During that process the predator was off investigating something in the neighbor’s yard.  As I was carrying the last load of roots to the green debris box, she ran up and started to talk, going on and on about something.  I’m not sure what she was saying, she sort of whines in long sentences of cat talk, stopping long enough for me to say a few words then she starts with another long sentence.  She can keep this exchange going for 3 or 4 minutes until she has said enough and walks away. I’d like to imagine she’s telling me about what she saw or maybe something she heard.

Cleaning up along the side of the garage was the high point of the day.  The grass and ground cover is thick, the dirt is always damp and the area is home to a few blue-belly lizards.  As I gingerly rake the leaves and peanut shells (that’s another story) out of the area I’d occasionally disturb some of the inhabitants who’d dash out, pursued by one of the herd.  The lizards would usually head out along the walk way for a few feet then dash over to the fence and safety.  The big cat chased after one but quickly gave up (ok, the maine coon is not knows for speed).  The tabby fared better but would pull up short of the fence and stare at the lizards as they slipped through the gaps in the wood fence.  Predator had apparently played this game before. As soon as the lizard started to dash towards the fence,  the cat would spring to the fence and meet the lizard on the other side.  I felt bad for the lizards and took the cat into the house.

As part of the cleanup I decided to put in  a few sun flower and sweet pea seeds on the sunny side of the house.  There is a flower bed that hasn’t been used for some time.  This wasn’t as easy as I thought.  Each time I would cut a trough for the seeds and dro a few in, the big guy would come behind me and dig them out.  I went through 3 packs of seeds before I got a few in the ground.  Did he think it was a game? Not sure.

After a few hours of this they tired, as did I and we put the tools away.  Of course, with cats helping, the shed was inspected first. Then each tool was put away, it too was inspected.  They inspected  the doors, the yard chairs, the trash bag, the recycle bin. They inspected everything.  I’ve brushed their coats now and fed them well, as a reward for their efforts.the big guy is snoring, laying across the desk.  Precious, the tokinese, is curled up on the bed and the tabby is stretched out on the sofa now.

I’d be heading to bed myself but the queen, who slept through all the excitement, is awake now and wants to go out for a walk in the night air.  Can’t refuse the queen’s request, can I?


We’ve had a lot of rainy days lately on the court.  While the rest of the country is dealing with snow, we get rain.  The Cats on Oak Court are much like the humans here; they get cabin fever after a couple days of rain.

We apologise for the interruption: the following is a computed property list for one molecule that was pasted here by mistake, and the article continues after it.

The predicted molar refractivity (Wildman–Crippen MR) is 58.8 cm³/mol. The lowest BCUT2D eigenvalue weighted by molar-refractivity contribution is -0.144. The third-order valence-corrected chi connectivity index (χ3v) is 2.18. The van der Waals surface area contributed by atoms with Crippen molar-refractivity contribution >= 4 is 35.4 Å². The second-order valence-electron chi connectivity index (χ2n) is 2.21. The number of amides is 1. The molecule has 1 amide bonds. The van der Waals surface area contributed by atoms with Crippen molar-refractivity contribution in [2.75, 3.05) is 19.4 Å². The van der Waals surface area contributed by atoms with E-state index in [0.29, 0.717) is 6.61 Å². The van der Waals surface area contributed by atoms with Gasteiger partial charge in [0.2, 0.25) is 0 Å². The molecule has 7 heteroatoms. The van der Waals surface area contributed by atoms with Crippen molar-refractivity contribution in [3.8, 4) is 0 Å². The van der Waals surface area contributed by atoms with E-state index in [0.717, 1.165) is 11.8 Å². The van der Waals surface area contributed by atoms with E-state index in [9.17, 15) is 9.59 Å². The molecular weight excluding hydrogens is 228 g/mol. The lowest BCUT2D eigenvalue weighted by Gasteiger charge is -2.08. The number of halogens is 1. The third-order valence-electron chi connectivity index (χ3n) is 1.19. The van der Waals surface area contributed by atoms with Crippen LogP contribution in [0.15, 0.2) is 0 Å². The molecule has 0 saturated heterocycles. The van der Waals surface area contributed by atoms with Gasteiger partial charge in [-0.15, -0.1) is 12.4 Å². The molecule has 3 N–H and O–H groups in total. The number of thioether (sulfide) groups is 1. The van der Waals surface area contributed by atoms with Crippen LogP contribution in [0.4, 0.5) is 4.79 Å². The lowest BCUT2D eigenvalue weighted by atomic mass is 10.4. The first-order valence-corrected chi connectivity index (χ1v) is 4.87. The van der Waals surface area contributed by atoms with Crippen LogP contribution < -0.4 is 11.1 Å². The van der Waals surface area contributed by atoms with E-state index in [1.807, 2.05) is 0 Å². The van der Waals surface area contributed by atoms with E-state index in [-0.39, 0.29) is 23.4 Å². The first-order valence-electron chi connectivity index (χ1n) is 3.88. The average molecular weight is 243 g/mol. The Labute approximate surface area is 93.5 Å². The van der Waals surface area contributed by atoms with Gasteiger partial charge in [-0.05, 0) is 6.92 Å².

The day started ealy with the tabby walking around the house at 4:15 in the morning.  I know it was 4:15 because he woke me up by yelling.  Now, the tabby has learned to mimic a few human sounds over the years and will occasionally use one of those sounds when he wants something.  At 4:15 he is either lonely (the rest of the cats are sleeping soundly) or he is hungry and needs a human to wake up and put some fresh food into the bowl.  This morning he was lonely and wanted to go into my grand daughter’s bedroom so he started yelling “her…row”.

I’ve greeted cats with “hello” since I was a youngster; offering my ‘paw’ and saying “hello”. I think the tabby picked up the sound and  uses it with some weird anticipation of a human coming to him, much as it is when i say the work on coming into the room.

Any, I was woken up quite early with the tabby’s “her..row” repeated several times.  So, like any well trained animal, I got up and went out into the living room to see what he wanted. He has learned not to repeat himself once the human is in the room so he sat there on the coffee table and waited for me to offer my paw and give him a scratch between his ears.  Since I was awake I went into the kitchen and filled the crunchie munchie bowl as it was empty.  He has roused me because he was hungry. I didn’t hear from him at all after that.

He knows a few other sounds and uses them at appropriate times.   For example, he has an inquisitive sounding “mr..out” when he’s standing by the door.

Does he know what he’s doing? I’m not sure but I believe he understands that certain actions result in predictable responses. He’s learned, through repetition that that sound will bring a human or the other sound will get the door opened.

Well, the big guy is making a sound now and it is having a predictable response.  He’s snoring and I’m starting to yawm.